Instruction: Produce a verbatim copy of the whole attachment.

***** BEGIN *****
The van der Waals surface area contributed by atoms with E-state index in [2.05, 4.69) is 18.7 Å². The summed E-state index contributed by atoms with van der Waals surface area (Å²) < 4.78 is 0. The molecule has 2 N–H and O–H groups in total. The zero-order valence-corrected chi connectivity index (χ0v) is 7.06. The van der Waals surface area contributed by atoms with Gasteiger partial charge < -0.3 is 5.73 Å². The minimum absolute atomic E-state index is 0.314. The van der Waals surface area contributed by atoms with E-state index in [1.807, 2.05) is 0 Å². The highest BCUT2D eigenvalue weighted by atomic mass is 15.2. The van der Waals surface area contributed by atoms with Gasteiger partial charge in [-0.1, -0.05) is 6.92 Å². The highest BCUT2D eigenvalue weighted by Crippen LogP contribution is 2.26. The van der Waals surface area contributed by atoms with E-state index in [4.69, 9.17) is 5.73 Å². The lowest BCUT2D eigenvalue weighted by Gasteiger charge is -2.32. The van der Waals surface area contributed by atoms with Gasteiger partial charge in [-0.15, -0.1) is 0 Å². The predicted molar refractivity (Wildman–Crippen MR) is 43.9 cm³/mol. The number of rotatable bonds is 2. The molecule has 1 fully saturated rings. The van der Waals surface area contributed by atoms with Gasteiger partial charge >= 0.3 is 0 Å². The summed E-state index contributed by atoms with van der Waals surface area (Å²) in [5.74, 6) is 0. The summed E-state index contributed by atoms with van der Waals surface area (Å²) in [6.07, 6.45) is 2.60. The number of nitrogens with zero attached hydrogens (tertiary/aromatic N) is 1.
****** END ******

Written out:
The van der Waals surface area contributed by atoms with E-state index in [2.05, 4.69) is 18.7 Å². The summed E-state index contributed by atoms with van der Waals surface area (Å²) < 4.78 is 0. The molecule has 2 N–H and O–H groups in total. The zero-order valence-corrected chi connectivity index (χ0v) is 7.06. The van der Waals surface area contributed by atoms with Gasteiger partial charge < -0.3 is 5.73 Å². The minimum absolute atomic E-state index is 0.314. The van der Waals surface area contributed by atoms with E-state index in [1.807, 2.05) is 0 Å². The highest BCUT2D eigenvalue weighted by atomic mass is 15.2. The van der Waals surface area contributed by atoms with Gasteiger partial charge in [-0.1, -0.05) is 6.92 Å². The highest BCUT2D eigenvalue weighted by Crippen LogP contribution is 2.26. The van der Waals surface area contributed by atoms with E-state index in [4.69, 9.17) is 5.73 Å². The lowest BCUT2D eigenvalue weighted by Gasteiger charge is -2.32. The van der Waals surface area contributed by atoms with Gasteiger partial charge in [-0.15, -0.1) is 0 Å². The predicted molar refractivity (Wildman–Crippen MR) is 43.9 cm³/mol. The number of rotatable bonds is 2. The molecule has 1 fully saturated rings. The van der Waals surface area contributed by atoms with Gasteiger partial charge >= 0.3 is 0 Å². The summed E-state index contributed by atoms with van der Waals surface area (Å²) in [5.74, 6) is 0. The summed E-state index contributed by atoms with van der Waals surface area (Å²) in [6.07, 6.45) is 2.60. The number of nitrogens with zero attached hydrogens (tertiary/aromatic N) is 1.